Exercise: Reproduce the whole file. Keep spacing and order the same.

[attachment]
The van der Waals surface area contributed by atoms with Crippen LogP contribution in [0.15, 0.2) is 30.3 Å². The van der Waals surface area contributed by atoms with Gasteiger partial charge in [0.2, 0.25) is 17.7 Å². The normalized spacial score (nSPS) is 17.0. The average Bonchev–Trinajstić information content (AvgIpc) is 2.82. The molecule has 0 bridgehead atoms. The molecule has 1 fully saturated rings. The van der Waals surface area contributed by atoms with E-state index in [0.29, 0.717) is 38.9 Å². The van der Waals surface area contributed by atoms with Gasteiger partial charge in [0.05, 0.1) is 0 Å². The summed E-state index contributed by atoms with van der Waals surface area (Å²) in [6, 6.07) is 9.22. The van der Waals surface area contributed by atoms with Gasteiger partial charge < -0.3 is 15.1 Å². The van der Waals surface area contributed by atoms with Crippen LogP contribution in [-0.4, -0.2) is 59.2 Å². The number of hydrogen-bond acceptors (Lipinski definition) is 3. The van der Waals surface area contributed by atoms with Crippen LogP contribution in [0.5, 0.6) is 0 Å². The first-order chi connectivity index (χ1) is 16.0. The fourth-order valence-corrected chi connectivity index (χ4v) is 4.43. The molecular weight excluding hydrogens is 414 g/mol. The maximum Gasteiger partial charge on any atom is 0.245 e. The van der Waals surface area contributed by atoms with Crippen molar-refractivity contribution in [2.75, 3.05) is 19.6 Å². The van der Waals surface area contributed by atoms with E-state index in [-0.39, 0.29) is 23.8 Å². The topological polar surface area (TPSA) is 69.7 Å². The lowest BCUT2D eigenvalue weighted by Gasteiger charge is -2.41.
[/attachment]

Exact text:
The van der Waals surface area contributed by atoms with Crippen LogP contribution in [0.15, 0.2) is 30.3 Å². The van der Waals surface area contributed by atoms with Gasteiger partial charge in [0.2, 0.25) is 17.7 Å². The normalized spacial score (nSPS) is 17.0. The average Bonchev–Trinajstić information content (AvgIpc) is 2.82. The molecule has 0 bridgehead atoms. The molecule has 1 fully saturated rings. The van der Waals surface area contributed by atoms with E-state index in [0.29, 0.717) is 38.9 Å². The van der Waals surface area contributed by atoms with Gasteiger partial charge in [0.05, 0.1) is 0 Å². The summed E-state index contributed by atoms with van der Waals surface area (Å²) in [6, 6.07) is 9.22. The van der Waals surface area contributed by atoms with Gasteiger partial charge < -0.3 is 15.1 Å². The van der Waals surface area contributed by atoms with Crippen LogP contribution in [-0.4, -0.2) is 59.2 Å². The number of hydrogen-bond acceptors (Lipinski definition) is 3. The van der Waals surface area contributed by atoms with Crippen LogP contribution in [0.5, 0.6) is 0 Å². The first-order chi connectivity index (χ1) is 16.0. The fourth-order valence-corrected chi connectivity index (χ4v) is 4.43. The molecular weight excluding hydrogens is 414 g/mol. The maximum Gasteiger partial charge on any atom is 0.245 e. The van der Waals surface area contributed by atoms with Crippen molar-refractivity contribution in [2.75, 3.05) is 19.6 Å². The van der Waals surface area contributed by atoms with E-state index in [-0.39, 0.29) is 23.8 Å². The topological polar surface area (TPSA) is 69.7 Å². The lowest BCUT2D eigenvalue weighted by Gasteiger charge is -2.41.